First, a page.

Cultivation of Maize; Zea Mays

The major growing areas in the country are Jammu & Kashmir, H.P., Rajasthan, Punjab, Haryana, M.P., northeastern margins of Malva Plateau, northern parts of Telangana Plateau, Godavari basin, Bihar, U.P., and hills of northeastern states. About 75-80% of its production in the country is consumed in the forms of chapati, roasted ears, popcorn, and porridge, and the rest is used as animal feed, especially in poultry feed, and only a small portion of sent to starch industries. Green maize plant at grain setting stage makes succulent and palatable fodder in north Indian states.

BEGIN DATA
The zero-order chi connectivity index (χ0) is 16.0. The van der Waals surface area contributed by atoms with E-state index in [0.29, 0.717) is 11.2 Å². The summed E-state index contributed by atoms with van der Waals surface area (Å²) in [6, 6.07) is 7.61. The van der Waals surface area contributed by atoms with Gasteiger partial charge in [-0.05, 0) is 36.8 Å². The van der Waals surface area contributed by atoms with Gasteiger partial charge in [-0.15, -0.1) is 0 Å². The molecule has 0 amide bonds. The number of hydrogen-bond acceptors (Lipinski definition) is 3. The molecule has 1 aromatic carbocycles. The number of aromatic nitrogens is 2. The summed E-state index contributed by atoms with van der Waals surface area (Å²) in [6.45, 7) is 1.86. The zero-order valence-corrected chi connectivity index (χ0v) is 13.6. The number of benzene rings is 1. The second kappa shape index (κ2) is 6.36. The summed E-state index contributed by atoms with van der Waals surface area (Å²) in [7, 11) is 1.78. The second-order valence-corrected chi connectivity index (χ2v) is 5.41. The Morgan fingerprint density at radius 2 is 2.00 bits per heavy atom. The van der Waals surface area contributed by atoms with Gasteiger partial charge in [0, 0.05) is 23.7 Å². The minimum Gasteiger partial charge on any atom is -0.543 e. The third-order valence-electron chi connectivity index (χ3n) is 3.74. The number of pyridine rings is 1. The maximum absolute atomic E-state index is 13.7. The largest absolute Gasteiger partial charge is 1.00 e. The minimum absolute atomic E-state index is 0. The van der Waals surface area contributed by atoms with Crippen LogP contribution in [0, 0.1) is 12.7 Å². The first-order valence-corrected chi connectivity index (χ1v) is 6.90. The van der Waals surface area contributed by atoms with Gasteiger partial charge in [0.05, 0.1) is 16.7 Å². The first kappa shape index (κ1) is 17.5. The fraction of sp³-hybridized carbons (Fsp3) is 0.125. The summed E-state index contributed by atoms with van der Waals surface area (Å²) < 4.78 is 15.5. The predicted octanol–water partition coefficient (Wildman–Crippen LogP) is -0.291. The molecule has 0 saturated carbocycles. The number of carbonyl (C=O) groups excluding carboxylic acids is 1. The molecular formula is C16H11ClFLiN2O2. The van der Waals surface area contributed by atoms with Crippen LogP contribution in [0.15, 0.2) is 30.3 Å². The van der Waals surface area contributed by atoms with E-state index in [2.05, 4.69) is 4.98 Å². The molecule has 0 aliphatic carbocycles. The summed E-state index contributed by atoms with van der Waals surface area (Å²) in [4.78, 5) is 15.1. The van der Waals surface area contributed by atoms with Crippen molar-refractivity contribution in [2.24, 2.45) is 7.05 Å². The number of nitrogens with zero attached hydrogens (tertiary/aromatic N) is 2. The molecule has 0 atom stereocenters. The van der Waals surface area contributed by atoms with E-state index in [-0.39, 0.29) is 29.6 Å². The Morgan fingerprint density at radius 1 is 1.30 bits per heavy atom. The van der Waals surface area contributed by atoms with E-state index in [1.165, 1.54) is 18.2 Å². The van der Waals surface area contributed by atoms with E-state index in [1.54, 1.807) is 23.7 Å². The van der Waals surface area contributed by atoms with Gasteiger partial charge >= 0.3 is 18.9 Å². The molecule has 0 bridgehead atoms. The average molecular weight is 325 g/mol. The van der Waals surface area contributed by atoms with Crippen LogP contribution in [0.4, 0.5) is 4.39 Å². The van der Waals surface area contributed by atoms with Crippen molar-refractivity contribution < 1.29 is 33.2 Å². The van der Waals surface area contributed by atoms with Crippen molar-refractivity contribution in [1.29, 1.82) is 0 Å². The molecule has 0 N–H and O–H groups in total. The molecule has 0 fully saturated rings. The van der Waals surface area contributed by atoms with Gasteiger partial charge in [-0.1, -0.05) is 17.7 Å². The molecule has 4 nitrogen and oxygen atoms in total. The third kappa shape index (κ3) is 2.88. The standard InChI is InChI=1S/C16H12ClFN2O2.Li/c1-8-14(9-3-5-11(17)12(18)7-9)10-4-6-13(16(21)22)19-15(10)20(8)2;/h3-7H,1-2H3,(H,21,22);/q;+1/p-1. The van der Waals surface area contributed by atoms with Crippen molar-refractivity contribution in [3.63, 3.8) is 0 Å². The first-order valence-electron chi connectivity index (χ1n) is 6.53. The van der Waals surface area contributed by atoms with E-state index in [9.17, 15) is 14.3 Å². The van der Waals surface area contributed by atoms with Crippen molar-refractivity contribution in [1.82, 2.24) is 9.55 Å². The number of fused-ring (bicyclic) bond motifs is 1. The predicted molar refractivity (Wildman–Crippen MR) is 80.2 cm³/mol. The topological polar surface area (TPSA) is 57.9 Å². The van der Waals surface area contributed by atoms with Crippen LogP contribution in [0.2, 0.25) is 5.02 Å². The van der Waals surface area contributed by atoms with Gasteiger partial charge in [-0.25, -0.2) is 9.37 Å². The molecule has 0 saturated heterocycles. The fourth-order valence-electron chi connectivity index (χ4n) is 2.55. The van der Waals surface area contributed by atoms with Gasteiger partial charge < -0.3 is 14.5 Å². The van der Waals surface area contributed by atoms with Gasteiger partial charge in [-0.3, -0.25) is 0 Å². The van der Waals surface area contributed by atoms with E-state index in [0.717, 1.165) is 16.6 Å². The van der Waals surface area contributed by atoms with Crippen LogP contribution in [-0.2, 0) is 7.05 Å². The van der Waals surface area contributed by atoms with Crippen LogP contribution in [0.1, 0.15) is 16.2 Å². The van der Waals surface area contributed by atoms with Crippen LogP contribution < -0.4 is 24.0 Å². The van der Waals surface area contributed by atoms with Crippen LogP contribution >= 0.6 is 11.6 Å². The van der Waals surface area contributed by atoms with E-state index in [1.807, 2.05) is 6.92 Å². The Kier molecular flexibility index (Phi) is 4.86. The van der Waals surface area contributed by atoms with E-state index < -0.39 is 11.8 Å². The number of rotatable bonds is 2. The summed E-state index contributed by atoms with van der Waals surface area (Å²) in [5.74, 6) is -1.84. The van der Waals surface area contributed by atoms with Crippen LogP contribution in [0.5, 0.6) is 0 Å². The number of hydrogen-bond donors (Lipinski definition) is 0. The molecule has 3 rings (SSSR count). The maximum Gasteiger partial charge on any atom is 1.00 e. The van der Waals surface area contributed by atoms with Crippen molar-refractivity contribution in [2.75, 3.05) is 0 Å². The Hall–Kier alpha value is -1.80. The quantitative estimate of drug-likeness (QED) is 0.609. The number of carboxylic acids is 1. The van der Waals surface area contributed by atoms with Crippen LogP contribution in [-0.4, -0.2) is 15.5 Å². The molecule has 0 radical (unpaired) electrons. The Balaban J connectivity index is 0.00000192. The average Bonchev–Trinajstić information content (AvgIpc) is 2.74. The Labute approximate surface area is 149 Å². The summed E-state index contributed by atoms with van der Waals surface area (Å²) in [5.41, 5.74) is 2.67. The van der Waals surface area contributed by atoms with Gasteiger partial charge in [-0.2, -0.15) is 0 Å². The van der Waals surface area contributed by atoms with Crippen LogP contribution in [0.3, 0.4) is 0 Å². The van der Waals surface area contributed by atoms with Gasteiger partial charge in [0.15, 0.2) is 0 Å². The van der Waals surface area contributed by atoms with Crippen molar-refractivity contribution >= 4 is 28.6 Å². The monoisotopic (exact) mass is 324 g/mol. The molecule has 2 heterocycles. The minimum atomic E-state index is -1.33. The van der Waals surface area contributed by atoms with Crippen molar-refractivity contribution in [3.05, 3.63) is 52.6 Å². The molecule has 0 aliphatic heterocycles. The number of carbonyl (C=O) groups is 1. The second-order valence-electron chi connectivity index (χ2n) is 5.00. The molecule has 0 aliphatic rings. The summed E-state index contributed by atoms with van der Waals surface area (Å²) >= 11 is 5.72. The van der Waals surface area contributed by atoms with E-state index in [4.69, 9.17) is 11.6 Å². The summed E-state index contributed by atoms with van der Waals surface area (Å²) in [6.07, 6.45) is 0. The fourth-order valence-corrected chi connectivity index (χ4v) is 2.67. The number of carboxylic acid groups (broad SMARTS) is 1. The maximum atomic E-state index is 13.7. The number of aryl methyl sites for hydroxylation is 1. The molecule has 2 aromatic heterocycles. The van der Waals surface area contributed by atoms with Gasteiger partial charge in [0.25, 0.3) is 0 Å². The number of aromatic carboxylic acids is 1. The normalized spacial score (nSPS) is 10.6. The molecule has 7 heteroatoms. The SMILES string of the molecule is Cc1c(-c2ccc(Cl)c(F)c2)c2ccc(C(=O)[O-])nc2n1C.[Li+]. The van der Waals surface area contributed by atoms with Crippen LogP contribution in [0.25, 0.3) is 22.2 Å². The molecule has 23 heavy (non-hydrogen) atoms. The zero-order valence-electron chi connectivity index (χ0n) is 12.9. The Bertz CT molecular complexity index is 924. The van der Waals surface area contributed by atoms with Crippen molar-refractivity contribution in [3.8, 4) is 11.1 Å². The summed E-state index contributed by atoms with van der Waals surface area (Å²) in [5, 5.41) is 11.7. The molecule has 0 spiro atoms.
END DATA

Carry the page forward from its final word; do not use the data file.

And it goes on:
Climate Requirement for the Cultivation of Maize;

 Warm weather favors the growth, development, and yield of maize but it is practically grown in extremely divergent climatic conditions viz. temperate to tropical, up to altitudes of over 2500 meters, however, a night temperature below 15.2°C and frost at any stage of growth may become fatal for the crop stormy weather is extremely harmful as it causes splitting of tender leaves and lodging of plants.

Soil Requirements for Cultivation of Maize;

Maize prefers deep and fertile soils that are rich in organic matter content and have a pH of 7.5 to 8.5. Light and neutral soils are better for the crop because they offer nice drainage and salt-free conditions for crop growth as maize seedlings are very susceptible to salinity and waterlogging.

Land preparation for Maize Cultivation ;